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HermiT: Reasoning with Large Ontologies

Ontologies are formal vocabularies of terms, often shared by a community of users. One of the most prominent application areas of ontologies is medicine and the life sciences. For example, the Systematised Nomenclature of Medicine Clinical Terms (SNOMED CT) is a clinical ontology which is being used in the UK Health Service's National Programme for Information Technology (NPfIT). Other examples include GALEN, the Foundational Model of Anatomy (FMA), the National Cancer Institute (NCI) Thesaurus, and the OBO Foundry -- a repository containing about 80 biomedical ontologies.

These ontologies are gradually superseding existing medical classifications and will provide the future platforms for gathering and sharing medical knowledge. Capturing medical records using ontologies will reduce the possibility for data misinterpretation, and will enable information exchange between different applications and institutions.

Medical ontologies are strongly related to description logics (DLs), which provide the formal basis for many ontology languages, most notably the W3C standardised Web Ontology Language (OWL). All the above mentioned ontologies are nowadays available in OWL and, therefore, in a description logic. The developers of medical ontologies have recognised the numerous benefits of using DLs, such as the clear and unambiguous semantics for different modelling constructs, the well-understood tradeoffs between expressivity and computational complexity, and the availability of provably correct reasoners and tools.

The development and application of ontologies crucially depend on reasoning. Ontology classification, i.e., organising classes into a specialisation/generalisation hierarchy, is a reasoning task that plays a major role during ontology development: it provides for the detection of potential modelling errors such as inconsistent class descriptions and missing sub-class relationships. For example, about 180 missing sub-class relationships were detected when the version of SNOMED CT used by the NHS was classified using the DL reasoner FaCT++. Query answering is another reasoning task that is mainly used during ontology-based information retrieval; e.g., in clinical applications query answering might be used to retrieve "all patients that suffer from nut allergies".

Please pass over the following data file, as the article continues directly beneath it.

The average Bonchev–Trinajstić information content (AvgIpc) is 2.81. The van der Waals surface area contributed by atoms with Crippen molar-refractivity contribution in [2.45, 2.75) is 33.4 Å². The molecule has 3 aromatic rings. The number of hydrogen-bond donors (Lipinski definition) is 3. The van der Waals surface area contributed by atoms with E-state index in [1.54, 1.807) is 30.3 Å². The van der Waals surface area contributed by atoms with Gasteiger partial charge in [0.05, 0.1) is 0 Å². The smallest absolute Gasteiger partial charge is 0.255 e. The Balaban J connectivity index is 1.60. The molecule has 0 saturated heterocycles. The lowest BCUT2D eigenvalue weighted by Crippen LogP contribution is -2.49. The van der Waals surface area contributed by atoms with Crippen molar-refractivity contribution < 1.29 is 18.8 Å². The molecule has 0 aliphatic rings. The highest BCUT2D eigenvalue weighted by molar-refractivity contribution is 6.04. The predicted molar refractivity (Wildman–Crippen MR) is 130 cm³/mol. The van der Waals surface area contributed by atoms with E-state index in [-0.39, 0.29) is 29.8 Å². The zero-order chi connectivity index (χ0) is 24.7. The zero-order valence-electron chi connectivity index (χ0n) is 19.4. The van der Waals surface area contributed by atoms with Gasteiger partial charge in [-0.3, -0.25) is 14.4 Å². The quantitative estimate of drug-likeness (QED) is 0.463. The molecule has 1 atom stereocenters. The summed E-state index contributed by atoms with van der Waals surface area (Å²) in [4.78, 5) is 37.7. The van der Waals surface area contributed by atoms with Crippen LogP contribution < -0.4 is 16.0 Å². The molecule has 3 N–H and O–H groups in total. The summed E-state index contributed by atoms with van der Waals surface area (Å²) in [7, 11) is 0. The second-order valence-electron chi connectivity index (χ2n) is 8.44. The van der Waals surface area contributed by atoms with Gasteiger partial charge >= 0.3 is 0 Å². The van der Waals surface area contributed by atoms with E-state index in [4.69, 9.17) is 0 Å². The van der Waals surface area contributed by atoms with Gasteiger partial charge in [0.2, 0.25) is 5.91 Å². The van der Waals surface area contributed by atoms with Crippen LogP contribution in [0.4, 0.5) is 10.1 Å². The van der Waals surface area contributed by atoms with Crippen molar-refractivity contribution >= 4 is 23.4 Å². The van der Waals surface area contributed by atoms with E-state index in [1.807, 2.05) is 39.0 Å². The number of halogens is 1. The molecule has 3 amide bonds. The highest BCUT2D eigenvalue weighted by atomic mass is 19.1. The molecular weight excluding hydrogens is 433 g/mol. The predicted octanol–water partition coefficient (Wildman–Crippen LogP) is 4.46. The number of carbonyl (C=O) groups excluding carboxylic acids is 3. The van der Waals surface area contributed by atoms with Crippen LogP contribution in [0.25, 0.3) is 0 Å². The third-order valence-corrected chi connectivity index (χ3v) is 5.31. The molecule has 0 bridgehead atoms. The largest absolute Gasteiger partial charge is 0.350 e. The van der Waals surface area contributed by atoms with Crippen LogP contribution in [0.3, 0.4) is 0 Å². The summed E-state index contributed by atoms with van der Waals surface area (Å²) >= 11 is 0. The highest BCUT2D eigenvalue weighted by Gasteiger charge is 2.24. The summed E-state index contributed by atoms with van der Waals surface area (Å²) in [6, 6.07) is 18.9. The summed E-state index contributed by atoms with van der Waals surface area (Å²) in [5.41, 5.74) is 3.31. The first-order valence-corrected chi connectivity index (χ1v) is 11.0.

Despite the impressive state-of-the-art, modern medical ontologies pose significant challenges to both the theory and practice of DL-based languages. Existing reasoners can efficiently deal with some large ontologies, such as NCI, but many important ontologies are still beyond the reach of available tools. For example, none of the existing reasoners can successfully classify either GALEN or FMA.

Applications currently need to work around these limitations, e.g., by using subsets of ontologies that can be successfully processed. For example, the version of GALEN typically used in practice contains only about 20% of the axioms of the full version; this reduces the interaction between concepts and thus makes the ontology "processable". This is, however, highly undesirable in practice, because it reduces coverage, weakens the conceptualisation of the domain and may prevent the detection of modelling errors.

Furthermore, the amount of data used with ontologies can be orders of magnitude larger than the ontology itself. For example, the annotation of patients' medical records in a single hospital can easily produce data consisting of hundreds of millions of facts, and aggregation at a national level might produce billions of facts. Existing reasoners cannot cope with such data volumes, especially not if ontologies such as GALEN and FMA are used as schemata.

The goal of this project is to develop scalable reasoning algorithms and a prototypical implementation that can efficiently deal with large and complex ontologies and large data sets. Developing such a reasoner will be critical to the success of many ontology based applications.

Links

The HermiT OWL Reasoner

Sponsors

EPSRC

EPSRC

Info

Duration

15th August 2008 to 14th February 2012

Principal Investigator

People

Personal photo - Markus Krötzsch
Markus Krötzsch
Personal photo - Giorgos Stoilos
Giorgos Stoilos

Activities

Themes